The answer is that it depends on what type of device one is considering, and if the device must do some other processing while speech recognition is running. Importantly, most modern mobile phones have the resources to run fairly large speech recognition models, especially if the device can focus only on transcription. And if the target device has fewer resources, it is possible to train a custom model that is small enough to fit on the device, without compromising too much on accuracy.

Practical Considerations for On-Device Speech Recognition

The precise speech recognition task may play a role in your solution decision. If the task is to transcribe a local audio file, e.g. an interview recording, it is desirable that the processing runs faster than real-time, meaning that transcribing a 10 minute recording would take substantially less than 10 minutes. On the other hand, real-time transcription, where the transcript is generated at the same time the user speaks, may require fewer resources from the device as there is less audio to be processed per unit of time.

Consider that a mid-tier Android phone released in 2021 (Samsung A22 5G) is perfectly capable of running Speechlys large, cloud-grade speech recognition model faster than real-time when no other computationally heavy processing is running concurrently. The device can transcribe a 10 minute audio file in about 2-3 minutes. On the other hand, the same device can easily handle real-time speech recognition using the same large model, even if there is a graphics heavy 3D game running in the foreground. And crucially, using this model, the on-device WER would be exactly the same as the WER of Speechlys Cloud-solution!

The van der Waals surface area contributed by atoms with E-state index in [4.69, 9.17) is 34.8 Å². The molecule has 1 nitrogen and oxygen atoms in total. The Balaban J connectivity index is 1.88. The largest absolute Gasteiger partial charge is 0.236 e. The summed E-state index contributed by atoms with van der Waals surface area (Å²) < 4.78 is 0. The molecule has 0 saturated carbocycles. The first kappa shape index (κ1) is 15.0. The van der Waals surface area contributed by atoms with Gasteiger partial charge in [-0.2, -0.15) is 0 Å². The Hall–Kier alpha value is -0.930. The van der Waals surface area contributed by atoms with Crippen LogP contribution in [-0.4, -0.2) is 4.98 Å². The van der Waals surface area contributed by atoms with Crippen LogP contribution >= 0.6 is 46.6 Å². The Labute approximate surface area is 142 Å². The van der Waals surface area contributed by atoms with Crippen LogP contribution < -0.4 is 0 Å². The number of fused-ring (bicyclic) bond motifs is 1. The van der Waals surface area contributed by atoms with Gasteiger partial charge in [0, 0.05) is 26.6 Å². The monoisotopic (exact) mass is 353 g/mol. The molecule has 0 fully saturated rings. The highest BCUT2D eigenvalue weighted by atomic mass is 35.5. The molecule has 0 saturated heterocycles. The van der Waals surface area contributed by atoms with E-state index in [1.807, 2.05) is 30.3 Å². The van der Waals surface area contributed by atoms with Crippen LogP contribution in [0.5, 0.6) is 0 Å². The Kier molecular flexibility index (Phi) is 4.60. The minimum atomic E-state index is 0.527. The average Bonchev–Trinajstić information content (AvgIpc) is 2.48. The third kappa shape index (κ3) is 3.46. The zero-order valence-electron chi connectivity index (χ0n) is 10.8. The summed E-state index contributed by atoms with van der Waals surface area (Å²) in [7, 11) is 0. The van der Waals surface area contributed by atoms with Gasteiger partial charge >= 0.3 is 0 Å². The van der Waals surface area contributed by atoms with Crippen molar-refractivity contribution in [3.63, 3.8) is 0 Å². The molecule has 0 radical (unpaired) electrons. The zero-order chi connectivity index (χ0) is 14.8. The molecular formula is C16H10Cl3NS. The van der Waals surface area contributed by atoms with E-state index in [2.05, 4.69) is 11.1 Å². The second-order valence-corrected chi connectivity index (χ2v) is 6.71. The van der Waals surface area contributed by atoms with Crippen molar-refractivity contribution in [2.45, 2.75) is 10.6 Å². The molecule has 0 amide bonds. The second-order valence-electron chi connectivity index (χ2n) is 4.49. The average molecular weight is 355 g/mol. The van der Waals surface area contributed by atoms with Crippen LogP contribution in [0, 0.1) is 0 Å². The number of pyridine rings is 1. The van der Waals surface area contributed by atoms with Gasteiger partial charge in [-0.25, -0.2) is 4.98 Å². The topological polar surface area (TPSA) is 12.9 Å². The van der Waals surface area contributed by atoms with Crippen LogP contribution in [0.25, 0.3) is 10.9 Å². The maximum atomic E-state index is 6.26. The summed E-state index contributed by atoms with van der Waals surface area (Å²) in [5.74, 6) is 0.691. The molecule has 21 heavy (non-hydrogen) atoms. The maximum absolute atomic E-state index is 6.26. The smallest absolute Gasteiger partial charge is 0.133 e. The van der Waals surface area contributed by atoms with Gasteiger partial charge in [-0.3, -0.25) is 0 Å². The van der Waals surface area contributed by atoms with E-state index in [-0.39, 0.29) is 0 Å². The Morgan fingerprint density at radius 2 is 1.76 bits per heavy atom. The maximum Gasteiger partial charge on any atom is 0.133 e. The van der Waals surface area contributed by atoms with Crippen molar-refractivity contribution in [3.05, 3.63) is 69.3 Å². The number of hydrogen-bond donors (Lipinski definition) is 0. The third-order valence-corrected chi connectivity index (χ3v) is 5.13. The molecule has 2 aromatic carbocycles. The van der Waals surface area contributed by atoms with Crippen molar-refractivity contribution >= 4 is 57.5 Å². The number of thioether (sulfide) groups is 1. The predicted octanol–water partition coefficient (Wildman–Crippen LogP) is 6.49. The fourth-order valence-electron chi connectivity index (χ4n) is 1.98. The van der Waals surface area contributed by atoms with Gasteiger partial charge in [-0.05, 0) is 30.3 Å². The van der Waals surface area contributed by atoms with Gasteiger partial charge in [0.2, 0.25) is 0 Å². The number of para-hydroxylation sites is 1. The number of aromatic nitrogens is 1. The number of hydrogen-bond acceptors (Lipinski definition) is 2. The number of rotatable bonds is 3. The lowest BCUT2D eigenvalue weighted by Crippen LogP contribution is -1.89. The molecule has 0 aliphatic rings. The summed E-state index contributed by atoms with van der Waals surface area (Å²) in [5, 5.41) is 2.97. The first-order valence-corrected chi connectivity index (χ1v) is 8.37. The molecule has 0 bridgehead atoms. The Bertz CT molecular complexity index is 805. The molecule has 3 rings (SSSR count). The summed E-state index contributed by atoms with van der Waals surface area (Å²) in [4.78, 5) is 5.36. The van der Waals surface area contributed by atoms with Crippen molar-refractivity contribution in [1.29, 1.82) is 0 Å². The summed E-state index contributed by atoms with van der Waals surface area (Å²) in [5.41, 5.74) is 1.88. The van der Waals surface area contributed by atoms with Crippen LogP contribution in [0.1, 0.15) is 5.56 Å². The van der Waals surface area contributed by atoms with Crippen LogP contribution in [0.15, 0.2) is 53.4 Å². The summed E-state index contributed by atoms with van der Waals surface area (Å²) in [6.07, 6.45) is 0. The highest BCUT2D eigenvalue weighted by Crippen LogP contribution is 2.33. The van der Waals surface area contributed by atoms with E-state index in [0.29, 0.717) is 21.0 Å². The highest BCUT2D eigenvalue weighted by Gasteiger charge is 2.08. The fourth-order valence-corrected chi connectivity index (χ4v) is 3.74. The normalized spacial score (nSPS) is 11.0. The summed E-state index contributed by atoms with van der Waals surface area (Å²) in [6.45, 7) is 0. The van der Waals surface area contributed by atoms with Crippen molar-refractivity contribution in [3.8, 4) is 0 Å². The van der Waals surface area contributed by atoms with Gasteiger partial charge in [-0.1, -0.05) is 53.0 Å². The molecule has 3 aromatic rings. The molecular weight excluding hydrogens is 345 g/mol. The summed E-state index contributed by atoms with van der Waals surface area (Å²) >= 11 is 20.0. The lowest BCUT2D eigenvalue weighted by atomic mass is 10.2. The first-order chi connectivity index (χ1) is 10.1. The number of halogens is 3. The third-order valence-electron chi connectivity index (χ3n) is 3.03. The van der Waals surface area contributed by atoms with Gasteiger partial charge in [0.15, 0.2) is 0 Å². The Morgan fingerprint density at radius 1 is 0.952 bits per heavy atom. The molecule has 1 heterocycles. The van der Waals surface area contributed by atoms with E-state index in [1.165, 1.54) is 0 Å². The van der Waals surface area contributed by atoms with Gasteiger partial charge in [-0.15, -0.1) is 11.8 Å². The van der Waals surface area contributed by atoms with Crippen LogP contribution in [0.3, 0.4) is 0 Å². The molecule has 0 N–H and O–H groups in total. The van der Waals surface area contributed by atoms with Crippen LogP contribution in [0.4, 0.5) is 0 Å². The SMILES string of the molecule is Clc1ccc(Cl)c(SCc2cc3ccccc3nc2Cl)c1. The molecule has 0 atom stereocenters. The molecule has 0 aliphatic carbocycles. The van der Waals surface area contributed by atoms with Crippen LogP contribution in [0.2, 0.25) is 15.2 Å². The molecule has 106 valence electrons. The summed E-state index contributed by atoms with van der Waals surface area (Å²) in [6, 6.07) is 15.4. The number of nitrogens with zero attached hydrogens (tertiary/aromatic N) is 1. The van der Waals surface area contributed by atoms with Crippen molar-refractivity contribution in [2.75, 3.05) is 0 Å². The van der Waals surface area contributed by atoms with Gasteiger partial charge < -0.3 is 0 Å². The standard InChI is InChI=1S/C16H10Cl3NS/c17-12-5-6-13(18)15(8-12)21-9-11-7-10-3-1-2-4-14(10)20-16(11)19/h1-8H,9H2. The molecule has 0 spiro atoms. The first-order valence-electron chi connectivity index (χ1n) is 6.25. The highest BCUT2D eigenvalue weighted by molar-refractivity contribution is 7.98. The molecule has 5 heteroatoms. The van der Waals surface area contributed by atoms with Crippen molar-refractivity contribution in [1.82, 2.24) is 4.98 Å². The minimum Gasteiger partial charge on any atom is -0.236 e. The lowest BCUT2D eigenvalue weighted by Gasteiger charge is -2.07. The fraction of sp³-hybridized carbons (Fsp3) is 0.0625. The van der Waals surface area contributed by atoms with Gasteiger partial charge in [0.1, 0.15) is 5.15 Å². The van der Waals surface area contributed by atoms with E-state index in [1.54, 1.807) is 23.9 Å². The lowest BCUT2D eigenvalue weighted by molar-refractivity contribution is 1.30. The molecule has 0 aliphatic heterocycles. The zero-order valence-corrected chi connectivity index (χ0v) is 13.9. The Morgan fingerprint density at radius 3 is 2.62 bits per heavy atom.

You could argue that the Samsung A22 is a fairly powerful device. However, even a Raspberry Pi 4 is capable of real-time transcription with the same large model, and this consumes only about half of the available CPU resources (2 cores).

Practical Solutions for On-Device Speech Recognition

One place we have been asked to deploy on-device speech recognition is in the video game industry. Users typically have a PC, console, or mobile phone that has plenty of computational power and memory to run a speech recognition model in real time. This saves cost for the game maker because they are not processing all of that data in their cloud servers while providing the added benefit of greater user privacy and lower latency. If the user does face an issue such as toxic behavior in voice chat, the data can be automatically uploaded to the cloud for use during the moderation investigation.

The accuracy of on-device speech recognition is not really a matter of on-device vs cloud, but more about model size and resource usage. Many devices, especially reasonably modern mobile phones, have sufficient resources to run relatively large models. Therefore, accuracy of on-device can be as good as in the cloud! And of course Speechly’s on-device models can be adapted to specific use-cases and vocabularies in the same way as our cloud solution.

To learn more about on-device speech recognition, check out our on-device docs or reach out to our product team at any time.